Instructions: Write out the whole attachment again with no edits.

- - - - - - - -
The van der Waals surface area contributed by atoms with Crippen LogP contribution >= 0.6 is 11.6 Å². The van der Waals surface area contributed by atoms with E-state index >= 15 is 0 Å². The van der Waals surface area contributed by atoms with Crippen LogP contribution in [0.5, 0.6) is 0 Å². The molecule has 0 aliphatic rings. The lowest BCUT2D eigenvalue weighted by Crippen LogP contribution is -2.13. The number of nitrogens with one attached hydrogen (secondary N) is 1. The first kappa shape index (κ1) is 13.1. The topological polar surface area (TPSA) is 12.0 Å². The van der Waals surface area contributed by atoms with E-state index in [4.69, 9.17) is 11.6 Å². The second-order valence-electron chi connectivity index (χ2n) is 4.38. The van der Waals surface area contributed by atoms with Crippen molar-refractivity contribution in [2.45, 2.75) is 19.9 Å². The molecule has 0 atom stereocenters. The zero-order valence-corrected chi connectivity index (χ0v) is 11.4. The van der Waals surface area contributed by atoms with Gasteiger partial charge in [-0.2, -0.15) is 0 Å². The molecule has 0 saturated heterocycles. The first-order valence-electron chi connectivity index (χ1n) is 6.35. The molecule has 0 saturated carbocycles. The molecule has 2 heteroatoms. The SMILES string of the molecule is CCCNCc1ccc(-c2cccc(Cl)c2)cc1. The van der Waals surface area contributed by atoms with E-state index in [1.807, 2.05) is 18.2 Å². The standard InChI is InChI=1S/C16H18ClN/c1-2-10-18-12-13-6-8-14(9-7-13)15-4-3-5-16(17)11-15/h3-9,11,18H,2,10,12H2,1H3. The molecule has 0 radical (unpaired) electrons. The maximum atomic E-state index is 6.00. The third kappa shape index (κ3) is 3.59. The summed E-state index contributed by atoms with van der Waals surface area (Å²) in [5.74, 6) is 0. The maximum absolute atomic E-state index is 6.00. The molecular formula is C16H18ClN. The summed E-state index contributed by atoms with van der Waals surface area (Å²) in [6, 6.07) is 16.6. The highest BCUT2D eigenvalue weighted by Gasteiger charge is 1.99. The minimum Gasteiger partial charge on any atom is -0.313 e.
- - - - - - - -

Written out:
The van der Waals surface area contributed by atoms with Crippen LogP contribution >= 0.6 is 11.6 Å². The van der Waals surface area contributed by atoms with E-state index >= 15 is 0 Å². The van der Waals surface area contributed by atoms with Crippen LogP contribution in [0.5, 0.6) is 0 Å². The molecule has 0 aliphatic rings. The lowest BCUT2D eigenvalue weighted by Crippen LogP contribution is -2.13. The number of nitrogens with one attached hydrogen (secondary N) is 1. The first kappa shape index (κ1) is 13.1. The topological polar surface area (TPSA) is 12.0 Å². The van der Waals surface area contributed by atoms with E-state index in [4.69, 9.17) is 11.6 Å². The second-order valence-electron chi connectivity index (χ2n) is 4.38. The van der Waals surface area contributed by atoms with Crippen molar-refractivity contribution in [2.45, 2.75) is 19.9 Å². The molecule has 0 atom stereocenters. The zero-order valence-corrected chi connectivity index (χ0v) is 11.4. The van der Waals surface area contributed by atoms with Gasteiger partial charge in [-0.2, -0.15) is 0 Å². The molecule has 0 saturated heterocycles. The first-order valence-electron chi connectivity index (χ1n) is 6.35. The molecule has 0 saturated carbocycles. The molecule has 2 heteroatoms. The SMILES string of the molecule is CCCNCc1ccc(-c2cccc(Cl)c2)cc1. The van der Waals surface area contributed by atoms with E-state index in [1.807, 2.05) is 18.2 Å². The standard InChI is InChI=1S/C16H18ClN/c1-2-10-18-12-13-6-8-14(9-7-13)15-4-3-5-16(17)11-15/h3-9,11,18H,2,10,12H2,1H3. The molecule has 0 radical (unpaired) electrons. The maximum atomic E-state index is 6.00. The third kappa shape index (κ3) is 3.59. The summed E-state index contributed by atoms with van der Waals surface area (Å²) in [5.74, 6) is 0. The maximum absolute atomic E-state index is 6.00. The molecular formula is C16H18ClN. The summed E-state index contributed by atoms with van der Waals surface area (Å²) in [6, 6.07) is 16.6. The highest BCUT2D eigenvalue weighted by Gasteiger charge is 1.99. The minimum Gasteiger partial charge on any atom is -0.313 e.